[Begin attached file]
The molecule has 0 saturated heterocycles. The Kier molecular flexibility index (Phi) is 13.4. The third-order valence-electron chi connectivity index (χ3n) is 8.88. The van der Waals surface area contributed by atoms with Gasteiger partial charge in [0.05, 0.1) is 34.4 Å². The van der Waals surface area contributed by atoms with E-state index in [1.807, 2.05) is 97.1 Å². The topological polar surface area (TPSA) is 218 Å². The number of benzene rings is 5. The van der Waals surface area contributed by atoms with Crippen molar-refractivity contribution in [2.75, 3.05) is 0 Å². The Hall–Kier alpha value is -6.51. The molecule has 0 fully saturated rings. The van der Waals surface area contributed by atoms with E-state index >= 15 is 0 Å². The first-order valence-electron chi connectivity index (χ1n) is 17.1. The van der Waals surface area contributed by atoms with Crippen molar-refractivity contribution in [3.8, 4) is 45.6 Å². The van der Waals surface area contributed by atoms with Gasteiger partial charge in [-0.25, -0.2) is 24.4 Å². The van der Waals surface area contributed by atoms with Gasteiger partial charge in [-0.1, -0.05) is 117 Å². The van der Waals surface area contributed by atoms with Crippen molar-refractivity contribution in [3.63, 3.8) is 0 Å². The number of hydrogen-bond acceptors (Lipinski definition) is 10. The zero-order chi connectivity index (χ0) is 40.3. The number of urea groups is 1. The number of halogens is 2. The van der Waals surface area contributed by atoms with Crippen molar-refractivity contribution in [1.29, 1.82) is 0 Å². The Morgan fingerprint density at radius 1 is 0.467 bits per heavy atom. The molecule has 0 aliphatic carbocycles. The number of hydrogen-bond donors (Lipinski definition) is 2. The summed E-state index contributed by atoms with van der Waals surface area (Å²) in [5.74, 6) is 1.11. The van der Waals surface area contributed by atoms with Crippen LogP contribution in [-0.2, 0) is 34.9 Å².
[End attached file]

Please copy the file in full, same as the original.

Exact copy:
The molecule has 0 saturated heterocycles. The Kier molecular flexibility index (Phi) is 13.4. The third-order valence-electron chi connectivity index (χ3n) is 8.88. The van der Waals surface area contributed by atoms with Gasteiger partial charge in [0.05, 0.1) is 34.4 Å². The van der Waals surface area contributed by atoms with E-state index in [1.807, 2.05) is 97.1 Å². The topological polar surface area (TPSA) is 218 Å². The number of benzene rings is 5. The van der Waals surface area contributed by atoms with Crippen molar-refractivity contribution in [2.75, 3.05) is 0 Å². The Hall–Kier alpha value is -6.51. The molecule has 0 fully saturated rings. The van der Waals surface area contributed by atoms with E-state index >= 15 is 0 Å². The first-order valence-electron chi connectivity index (χ1n) is 17.1. The van der Waals surface area contributed by atoms with Crippen molar-refractivity contribution in [3.8, 4) is 45.6 Å². The van der Waals surface area contributed by atoms with Gasteiger partial charge in [-0.25, -0.2) is 24.4 Å². The van der Waals surface area contributed by atoms with Gasteiger partial charge in [-0.1, -0.05) is 117 Å². The van der Waals surface area contributed by atoms with Crippen molar-refractivity contribution in [3.63, 3.8) is 0 Å². The number of hydrogen-bond acceptors (Lipinski definition) is 10. The zero-order chi connectivity index (χ0) is 40.3. The number of urea groups is 1. The number of halogens is 2. The van der Waals surface area contributed by atoms with Crippen molar-refractivity contribution in [1.29, 1.82) is 0 Å². The Morgan fingerprint density at radius 1 is 0.467 bits per heavy atom. The molecule has 0 aliphatic carbocycles. The number of hydrogen-bond donors (Lipinski definition) is 2. The summed E-state index contributed by atoms with van der Waals surface area (Å²) in [5.74, 6) is 1.11. The van der Waals surface area contributed by atoms with Crippen LogP contribution in [-0.2, 0) is 34.9 Å².